Figure 1 clearly shows that there is an excess in the number of faint sources at large radii. The origin and characteristics of the faint excess sources are discussed throughout the paper.

thumbnail Fig. 1

Stacked radial source density profiles of the CXB subtracted LMXBs in the sample galaxies (crosses). The upper and lower panels correspond to all the sources and sources brighter than 5 × 1038 erg/s, respectively. The profiles are not corrected for incompleteness. The predicted distributions of LMXBs based on the KS-band light are plotted with solid histograms. They take into account the source detection incompleteness, as described in Sect. 3.1, and therefore can be directly compared with observed profile. An excess of LMXBs beyond ~4re is present for all sources, but is absent for bright sources.

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thumbnail Fig. 2

Stacked radial source density profiles of the CXB subtracted LMXBs in four groups of galaxies with different M and SN, marked in the plots. The profiles are not corrected for incompleteness. The predicted distributions of LMXBs based on the KS-band light are plotted with solid histograms. They take into account the source detection incompleteness, as described in Sect. 3.1. All groups show excess LMXBs in their outskirts, except for galaxies with small M and small SN.

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4.2. Source excess in individual galaxies

In Fig. 1 we demonstrate the existence of an excess population of faint sources beyond ~4re. However, the presented stacked source density profiles were obtained for 20 galaxies, hence it reflects the general behavior of our sample. To study individual galaxies, we derived the numbers of detected and predicted X-ray sources in each galaxy separately. Given the relatively low number of detected sources in individual systems, we did not attempt to build radial source density profiles for each galaxy. Instead, we divided the galaxies into two regions: the inner region was defined as an elliptic annulus with (0.2–3)re radius, whereas the outer region is an elliptic annulus with (4–10)re. We note that the central 0.2re region was excluded to avoid the possible source confusion. The results are summarized in Table 2 where we list the numbers of detected sources, predicted LMXBs, and estimated CXB sources in the inner and outer regions. As before, the predicted numbers of LMXBs were derived using the average LMXB XLF (Zhang et al. 2011) and the stellar mass enclosed in the regions. The estimated CXB level was derived as described in Sect. 3.1.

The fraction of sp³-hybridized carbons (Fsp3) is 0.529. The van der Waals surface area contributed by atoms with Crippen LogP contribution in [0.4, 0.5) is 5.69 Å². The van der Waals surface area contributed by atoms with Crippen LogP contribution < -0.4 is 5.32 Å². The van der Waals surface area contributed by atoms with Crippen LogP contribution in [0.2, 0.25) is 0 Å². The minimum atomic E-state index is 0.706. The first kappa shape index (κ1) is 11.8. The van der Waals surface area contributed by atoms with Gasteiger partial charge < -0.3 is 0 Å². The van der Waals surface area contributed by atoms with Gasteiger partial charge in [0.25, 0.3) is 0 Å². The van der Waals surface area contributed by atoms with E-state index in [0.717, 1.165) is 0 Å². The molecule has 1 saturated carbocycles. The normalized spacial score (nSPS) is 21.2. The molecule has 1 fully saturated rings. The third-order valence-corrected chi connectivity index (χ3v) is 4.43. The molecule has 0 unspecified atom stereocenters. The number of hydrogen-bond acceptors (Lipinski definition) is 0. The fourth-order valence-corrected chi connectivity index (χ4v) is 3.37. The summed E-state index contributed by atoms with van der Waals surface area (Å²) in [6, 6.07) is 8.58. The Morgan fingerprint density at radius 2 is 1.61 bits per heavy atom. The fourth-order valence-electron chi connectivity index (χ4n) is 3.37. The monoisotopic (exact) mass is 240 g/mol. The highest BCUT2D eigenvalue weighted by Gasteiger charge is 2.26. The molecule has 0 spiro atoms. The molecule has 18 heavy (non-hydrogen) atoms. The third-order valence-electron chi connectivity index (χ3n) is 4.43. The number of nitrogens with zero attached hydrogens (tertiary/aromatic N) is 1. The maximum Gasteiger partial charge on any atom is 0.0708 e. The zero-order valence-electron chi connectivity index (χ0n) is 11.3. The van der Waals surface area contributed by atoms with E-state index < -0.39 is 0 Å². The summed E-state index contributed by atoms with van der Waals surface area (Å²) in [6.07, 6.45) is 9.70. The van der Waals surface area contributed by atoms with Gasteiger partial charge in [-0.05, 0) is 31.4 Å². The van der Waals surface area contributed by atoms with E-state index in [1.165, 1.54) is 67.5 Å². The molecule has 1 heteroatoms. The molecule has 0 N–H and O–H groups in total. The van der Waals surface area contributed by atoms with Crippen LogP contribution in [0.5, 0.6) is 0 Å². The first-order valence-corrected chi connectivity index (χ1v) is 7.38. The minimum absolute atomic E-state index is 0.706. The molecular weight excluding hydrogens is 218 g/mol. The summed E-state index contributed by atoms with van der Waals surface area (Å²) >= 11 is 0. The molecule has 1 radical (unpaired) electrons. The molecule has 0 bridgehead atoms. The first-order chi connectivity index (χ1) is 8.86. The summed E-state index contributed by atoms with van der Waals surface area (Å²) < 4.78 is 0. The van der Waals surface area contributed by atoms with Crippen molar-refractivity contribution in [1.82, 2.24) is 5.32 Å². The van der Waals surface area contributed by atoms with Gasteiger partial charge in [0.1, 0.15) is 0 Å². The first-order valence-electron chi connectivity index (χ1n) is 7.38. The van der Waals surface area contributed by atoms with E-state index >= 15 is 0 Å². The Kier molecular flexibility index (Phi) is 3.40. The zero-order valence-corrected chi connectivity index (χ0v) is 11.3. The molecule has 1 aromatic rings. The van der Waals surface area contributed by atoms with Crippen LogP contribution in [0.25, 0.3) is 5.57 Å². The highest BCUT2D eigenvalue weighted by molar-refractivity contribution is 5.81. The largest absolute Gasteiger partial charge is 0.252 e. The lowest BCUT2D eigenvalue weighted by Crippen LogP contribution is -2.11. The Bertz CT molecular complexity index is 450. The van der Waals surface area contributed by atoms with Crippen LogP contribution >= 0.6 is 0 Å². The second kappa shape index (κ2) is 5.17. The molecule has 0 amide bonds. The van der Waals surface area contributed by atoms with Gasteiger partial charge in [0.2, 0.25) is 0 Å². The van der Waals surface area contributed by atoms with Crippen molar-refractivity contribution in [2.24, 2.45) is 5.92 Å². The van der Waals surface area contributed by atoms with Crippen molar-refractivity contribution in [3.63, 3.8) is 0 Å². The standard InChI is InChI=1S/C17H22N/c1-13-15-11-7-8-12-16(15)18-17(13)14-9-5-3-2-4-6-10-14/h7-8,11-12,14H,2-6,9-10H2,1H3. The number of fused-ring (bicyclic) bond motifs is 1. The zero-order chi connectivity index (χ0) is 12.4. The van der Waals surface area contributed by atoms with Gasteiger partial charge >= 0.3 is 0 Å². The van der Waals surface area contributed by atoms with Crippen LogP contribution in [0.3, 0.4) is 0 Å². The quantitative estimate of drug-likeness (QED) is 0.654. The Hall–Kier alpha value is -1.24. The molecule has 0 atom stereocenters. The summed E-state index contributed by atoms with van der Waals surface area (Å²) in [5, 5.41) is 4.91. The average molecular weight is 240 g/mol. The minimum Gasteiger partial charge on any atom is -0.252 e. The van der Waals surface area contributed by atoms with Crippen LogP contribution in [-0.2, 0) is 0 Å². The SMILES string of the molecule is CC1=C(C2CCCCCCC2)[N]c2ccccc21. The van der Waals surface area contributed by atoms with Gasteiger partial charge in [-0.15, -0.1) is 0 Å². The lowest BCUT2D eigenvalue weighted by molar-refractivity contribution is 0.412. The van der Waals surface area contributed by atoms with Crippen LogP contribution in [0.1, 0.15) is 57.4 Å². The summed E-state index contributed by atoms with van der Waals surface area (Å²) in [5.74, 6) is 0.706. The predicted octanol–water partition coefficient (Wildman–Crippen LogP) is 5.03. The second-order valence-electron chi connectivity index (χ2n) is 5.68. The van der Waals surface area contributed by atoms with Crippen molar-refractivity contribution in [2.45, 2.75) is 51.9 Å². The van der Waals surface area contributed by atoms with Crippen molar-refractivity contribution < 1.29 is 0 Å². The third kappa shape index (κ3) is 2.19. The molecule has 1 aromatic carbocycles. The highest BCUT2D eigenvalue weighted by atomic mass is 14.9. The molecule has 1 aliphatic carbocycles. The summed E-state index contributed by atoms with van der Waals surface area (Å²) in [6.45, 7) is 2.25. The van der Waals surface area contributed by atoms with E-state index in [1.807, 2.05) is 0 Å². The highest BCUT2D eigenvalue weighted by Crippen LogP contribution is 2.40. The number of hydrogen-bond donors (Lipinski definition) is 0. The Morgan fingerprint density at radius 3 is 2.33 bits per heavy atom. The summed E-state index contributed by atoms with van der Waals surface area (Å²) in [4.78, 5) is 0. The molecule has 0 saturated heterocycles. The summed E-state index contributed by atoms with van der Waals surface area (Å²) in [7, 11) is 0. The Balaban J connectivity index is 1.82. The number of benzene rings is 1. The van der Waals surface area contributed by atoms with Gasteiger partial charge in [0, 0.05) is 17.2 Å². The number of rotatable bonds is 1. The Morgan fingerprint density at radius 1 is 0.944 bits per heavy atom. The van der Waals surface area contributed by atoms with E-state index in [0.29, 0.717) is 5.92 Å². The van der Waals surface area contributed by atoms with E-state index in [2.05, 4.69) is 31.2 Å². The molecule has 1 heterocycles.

In the inner region the numbers of detected and predicted X-ray sources agree within ~50% for all galaxies, except for NGC 4382, NGC 4636, and NGC 4649, where they agree within a factor of ~2. In the entire sample, the total number of LMXBs in the inner region after CXB subtraction is 1327.6, whereas the expected number is 1217.3; these numbers agree within ~10%. The total stellar mass in the (0.2–3)re region is 2.1 × 1012M, implying a sample-averaged LMXB specific frequency of 6.3 ± 0.2 sources per 1010M, in good agreement with Gilfanov (2004) and Zhang et al. (2012). In the outer region, 14 galaxies out of 20 show a notable X-ray source excess. In most galaxies the number of additional X-ray sources exceed the predicted number of LMXBs by a factor of 2.5−6, and in NGC 4636 and NGC 4649 this ratio is even larger. In the outer region we detected 609.4 X-ray sources after subtracting the CXB level, whereas 158.1 sources are expected, implying an excess of a factor of ~3. The total enclosed stellar mass in the outer region is 2.1 × 1011M, hence the sample-averaged LMXB specific frequency is 29.0 ± 1.2 sources per 1010M, which is ~3.5 times more than in the inner region.

Based on the study of individual galaxies, we arrive at two major conclusions. First, the existence of excess X-ray sources appears to be a general phenomenon in the outskirts of galaxies. Second, the LMXB specific frequency is, on average, higher by a factor of ~3.5 in the outer region than in the inner region, indicating that the excess X-ray sources do not originate from CXB fluctuations, and are not directly associated with the stellar populations in the outskirts of studied galaxies.

4.3. The role of supernova kicks and GC-LMXBs